GDPR – four letters greatly misunderstood, but already beginning to deliver sleepless nights for many.
Coming into effect on 25 May 2018, the General Data Protection Regulation contains demanding obligations, with potentially crippling financial penalties for any organisation that breaks the regulations.
These new regulations will deliver increased protection for the rights of individuals through the way their personal data is processed. Anyone who suspects an organisation holds data about them will have the right to know what data about them is being held, with access to it in certain circumstances, which must be corrected if proved wrong.
Some business sectors are particularly worried by the new right to restrict certain aspects of data processing and an individual’s right to object their personal data being used in direct marketing campaigns.
The focus is largely on processing and storage of personal data, but it’s important not to ignore email security and governance when assessing the compliance requirements. In preparing for the new regulations, it’s email that’s often overlooked when in reality, nearly all email servers and archives will contain a multitude of personal data.
Yes, every archived email
The problem is the definition of personal data, which includes personal email addresses, phone numbers and other data commonly managed for marketing purposes.
The new regulations will therefore require organisations to manage backup and archived copies of emails and the personal data typically contained within them. And this is where some pain will be felt, by those sensible organisations that maintain backups of their data – the new regulations could mean all data relating to an individual must be located and erased.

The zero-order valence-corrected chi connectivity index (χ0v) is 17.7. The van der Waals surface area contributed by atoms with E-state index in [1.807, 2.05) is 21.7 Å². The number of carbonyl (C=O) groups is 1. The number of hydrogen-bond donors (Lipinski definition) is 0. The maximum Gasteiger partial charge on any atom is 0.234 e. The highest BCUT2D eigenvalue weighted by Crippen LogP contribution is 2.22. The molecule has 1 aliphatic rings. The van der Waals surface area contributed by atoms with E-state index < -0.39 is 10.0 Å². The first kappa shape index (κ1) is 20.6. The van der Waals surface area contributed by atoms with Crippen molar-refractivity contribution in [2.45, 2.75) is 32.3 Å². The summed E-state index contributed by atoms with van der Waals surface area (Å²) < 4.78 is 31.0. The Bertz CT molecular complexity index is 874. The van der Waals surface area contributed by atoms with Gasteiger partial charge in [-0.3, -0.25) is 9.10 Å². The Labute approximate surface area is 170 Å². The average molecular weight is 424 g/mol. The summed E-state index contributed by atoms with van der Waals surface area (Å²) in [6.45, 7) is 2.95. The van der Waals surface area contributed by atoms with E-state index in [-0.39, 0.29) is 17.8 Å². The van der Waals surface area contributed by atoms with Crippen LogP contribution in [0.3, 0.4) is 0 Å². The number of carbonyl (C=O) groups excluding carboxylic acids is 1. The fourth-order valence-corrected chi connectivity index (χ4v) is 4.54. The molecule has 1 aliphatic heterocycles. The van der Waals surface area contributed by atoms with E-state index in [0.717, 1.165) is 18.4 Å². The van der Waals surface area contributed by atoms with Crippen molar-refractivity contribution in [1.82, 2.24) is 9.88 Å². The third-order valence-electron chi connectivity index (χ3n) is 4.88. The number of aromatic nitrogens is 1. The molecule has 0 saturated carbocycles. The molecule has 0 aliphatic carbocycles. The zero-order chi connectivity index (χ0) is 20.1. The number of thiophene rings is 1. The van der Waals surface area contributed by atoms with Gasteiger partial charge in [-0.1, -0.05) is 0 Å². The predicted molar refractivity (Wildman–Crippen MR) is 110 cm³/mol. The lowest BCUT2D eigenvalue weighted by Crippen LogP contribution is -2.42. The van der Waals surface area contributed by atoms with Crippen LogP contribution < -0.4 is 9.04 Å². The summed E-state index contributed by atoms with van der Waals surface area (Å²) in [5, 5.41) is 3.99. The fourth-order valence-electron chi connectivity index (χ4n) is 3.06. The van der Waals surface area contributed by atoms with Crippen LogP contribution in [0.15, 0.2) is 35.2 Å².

Reducing the time for which emails are archived could help mitigate the potential burden, but it will be important to find the right details to delete without affecting the remaining emails.
Risk of a data breach
The problems could really start following a data breach, when every individual contained within the email archives might have to be notified that their personal data has been compromised – not just the send/receive emails, but potentially all those individuals included in email chains!
And any such breach could attract a huge number of requests for personal data to be deleted which need a huge amount of administrative work to resolve, if the process is not automated. It can be and even small organisations might decide now is the time to address the issue, with plenty of time to get organised before the new regulations are implemented.
At Quiss, we continue to stress the importance of training our clients’ employees how to recognise and react to a phishing attack, but strong search and e-discovery abilities will help reduce the risk of a crippling workload in the event of a breach.
We do not claim to have all the answers to the combined challenges of GDPR compliance and cyber-crime, but we have a lot of practical solutions that can be tailored to the needs of every organisation, whatever amount of personal data you process or store.